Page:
Finished Summary Workshop “Connectivity and identity of the second generation of immigrants”(Aug. 4)


Category: Workshop

Research Group: A03 Migrants & RefugeesB02 Thought & Strategy

The workshop “Connectivity and identity of the second generation of immigrants” will be jointly organized by A03 “Migrants, Refugees, and Community Building” and B02 “Trust Building Through Thought and Strategy.”


Islamic Trust Studies Workshop “Connectivity and identity of the second generation of immigrants”

Date & Time:
Aug. 4, 2022, 13:00-15:00

Presentation: Kazuki Murakami (Faculty of Sociology, Toyo University)
Title: “Muslim community and the second generation of immigrants in France”
Discussant: Masako Kudo (Rikkyo University, B02 Co-investigator)
Moderator: Hidemitsu Kuroki (ILCAA/Hokkaido University SRC, A03 Principal investigator, Area Organizer)

Language: Japanese
Venue: Open to public, Admission free, Online via Zoom (Pre-registration is required)

Grant-in-Aid for Transformative Research Areas (A)
“Migrants, Refugees, and Community Building” (Principal Investigator: Hidemitsu KUROKI (ILCAA/SRC) Project Number: 20H05826)
“Trust Building Through Thought and Strategy” (Principal Investigator: So YAMANE (Osaka University)Project Number: 20H05828)

Erina Ota-Tsukada e.otatsukada[at]



France has the largest Muslim population in Europe, with many young Muslims assimilating into French society, and some stratification among minorities. Some societal issues, such as terrorism and the wearing of headscarves, are often cited as Islam-associated issues. And while anti-Islamic sentiment is often reflected in the ascendency of far-right political parties, there are also social movements and academic research by Muslims concerned. To study Islam in France, we must consider the positioning of Islam in society and the resistance against it (i.e. the politics), but also the positioning of Islam in people’s lives, as in Muslim communities and individual identities (i.e. the lived experience). This presentation focused on the lived experience. It examined what sorts of communities arise in Muslim neighborhoods, their function in the establishment of local communities and connectivity, and how families and local communities affect the identities of second-generation Muslims.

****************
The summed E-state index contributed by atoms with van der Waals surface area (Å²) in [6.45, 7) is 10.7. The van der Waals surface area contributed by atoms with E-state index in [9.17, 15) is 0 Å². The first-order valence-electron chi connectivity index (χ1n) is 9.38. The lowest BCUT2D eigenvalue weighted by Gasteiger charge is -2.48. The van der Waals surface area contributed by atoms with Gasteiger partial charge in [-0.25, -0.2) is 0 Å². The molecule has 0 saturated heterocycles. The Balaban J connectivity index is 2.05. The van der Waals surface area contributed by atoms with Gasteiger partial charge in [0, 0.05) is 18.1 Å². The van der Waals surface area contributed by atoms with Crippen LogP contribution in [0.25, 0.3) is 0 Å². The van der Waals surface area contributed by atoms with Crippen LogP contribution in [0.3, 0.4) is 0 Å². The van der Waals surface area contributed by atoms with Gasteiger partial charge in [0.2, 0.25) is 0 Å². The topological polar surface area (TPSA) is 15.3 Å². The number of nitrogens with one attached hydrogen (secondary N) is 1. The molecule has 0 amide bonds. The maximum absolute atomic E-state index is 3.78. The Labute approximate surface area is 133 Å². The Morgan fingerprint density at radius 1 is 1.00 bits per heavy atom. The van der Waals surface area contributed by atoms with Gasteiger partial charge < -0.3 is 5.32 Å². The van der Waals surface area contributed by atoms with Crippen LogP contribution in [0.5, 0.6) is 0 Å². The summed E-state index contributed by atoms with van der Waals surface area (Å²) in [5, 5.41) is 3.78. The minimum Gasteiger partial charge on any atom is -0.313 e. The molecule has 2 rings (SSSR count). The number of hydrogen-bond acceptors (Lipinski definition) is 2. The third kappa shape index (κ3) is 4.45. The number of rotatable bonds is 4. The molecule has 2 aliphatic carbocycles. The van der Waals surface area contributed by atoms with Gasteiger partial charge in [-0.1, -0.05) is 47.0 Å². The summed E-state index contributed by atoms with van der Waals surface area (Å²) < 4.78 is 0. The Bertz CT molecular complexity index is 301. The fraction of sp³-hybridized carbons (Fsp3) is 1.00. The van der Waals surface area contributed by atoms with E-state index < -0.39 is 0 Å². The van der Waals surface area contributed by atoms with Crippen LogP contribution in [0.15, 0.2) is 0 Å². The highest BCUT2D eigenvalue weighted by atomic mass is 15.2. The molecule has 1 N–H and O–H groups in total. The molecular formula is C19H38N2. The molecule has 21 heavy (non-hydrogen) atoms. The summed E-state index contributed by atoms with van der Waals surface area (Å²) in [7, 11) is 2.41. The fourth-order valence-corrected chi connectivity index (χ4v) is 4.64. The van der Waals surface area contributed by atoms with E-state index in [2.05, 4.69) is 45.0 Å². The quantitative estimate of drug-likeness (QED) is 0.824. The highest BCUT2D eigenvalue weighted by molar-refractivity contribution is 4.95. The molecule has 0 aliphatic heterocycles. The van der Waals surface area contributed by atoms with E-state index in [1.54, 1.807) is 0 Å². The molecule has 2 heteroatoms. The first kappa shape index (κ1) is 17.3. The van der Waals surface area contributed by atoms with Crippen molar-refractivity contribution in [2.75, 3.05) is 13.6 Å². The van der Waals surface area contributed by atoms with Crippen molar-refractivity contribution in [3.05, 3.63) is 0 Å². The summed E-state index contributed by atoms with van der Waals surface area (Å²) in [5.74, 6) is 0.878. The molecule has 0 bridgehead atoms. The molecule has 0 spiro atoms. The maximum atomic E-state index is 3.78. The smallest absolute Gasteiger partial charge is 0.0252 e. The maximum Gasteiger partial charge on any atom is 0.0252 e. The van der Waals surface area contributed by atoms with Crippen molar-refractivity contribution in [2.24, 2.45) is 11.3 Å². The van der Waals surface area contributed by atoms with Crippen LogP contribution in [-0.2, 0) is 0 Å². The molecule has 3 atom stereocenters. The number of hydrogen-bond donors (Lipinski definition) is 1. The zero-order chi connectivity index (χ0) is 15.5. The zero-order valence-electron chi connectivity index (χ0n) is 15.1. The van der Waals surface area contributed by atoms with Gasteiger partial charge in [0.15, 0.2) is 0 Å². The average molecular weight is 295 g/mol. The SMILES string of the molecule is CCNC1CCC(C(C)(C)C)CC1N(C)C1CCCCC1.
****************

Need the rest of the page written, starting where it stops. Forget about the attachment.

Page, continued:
Regarding the connectivity of Islam in France, this report showed something of a gender-related paradox at the local community level. Islamic connectivity constitutes the fundamental principles which underly everyday life and form communal bonds that limit the activities of women. Nevertheless, it is female Muslims who tend to be active in the local community. This presentation also addressed how second generation Muslims view Islam as an aspect of their identity. While somewhat influenced by their family ties and community, some choose to keep Islam in their life as a bonding within their family and some explore Islam as a new identity and an “individual’s choice” that contributes to their self-esteem. We must also consider how and to what these identities are connected.

Islam is often raised as a “problem” in French society. But from the perspective of connectivity and identity, the negative view of society can make it more difficult for Muslims to believe and practice their religion like any other citizen. The recognition of connectivity / identity and the social integration in this social and geopolitical contexts are important issues for further consideration.

The Post-Presentation Discussion Period

Here are a few of the many insights offered by event commentator Masako Kudo.

Looking at the everyday practice of Islam in families and local communities could provide important clues to understanding the complexity of the Muslim youth’s feelings, experiences, and memories in a way that the culture versus religion narratives often found in English and Japanese literature might not allow.

In terms of Islamic Trust and Connectivity, some questions remain:
– How can Islamic practices overcome the tensions and contradictions found in societal realities?
– What is mainstream society’s view of Islamic practices that could enable alternative forms of assimilation?
– Could these, rather than a threat, be something that fosters ties with non-Muslims?

The Q&A period brought a variety of questions and comments from seminar attendees regarding: the terminology used in discussing integration and identity, how second generation Muslim youth interpret the principle of laïcité, and examining the Muslim community’s trust in the French education system.

These questions and comments remind us how focusing on connectivity and trust in particular reveals societal contexts unique to France. These societal contexts being revealed, I intend to do comparative research further elucidating the distinctive characteristics of Muslim communities in particular societies. (Kazuki MURAKAMI, uploaded on Sep. 29, 2022)

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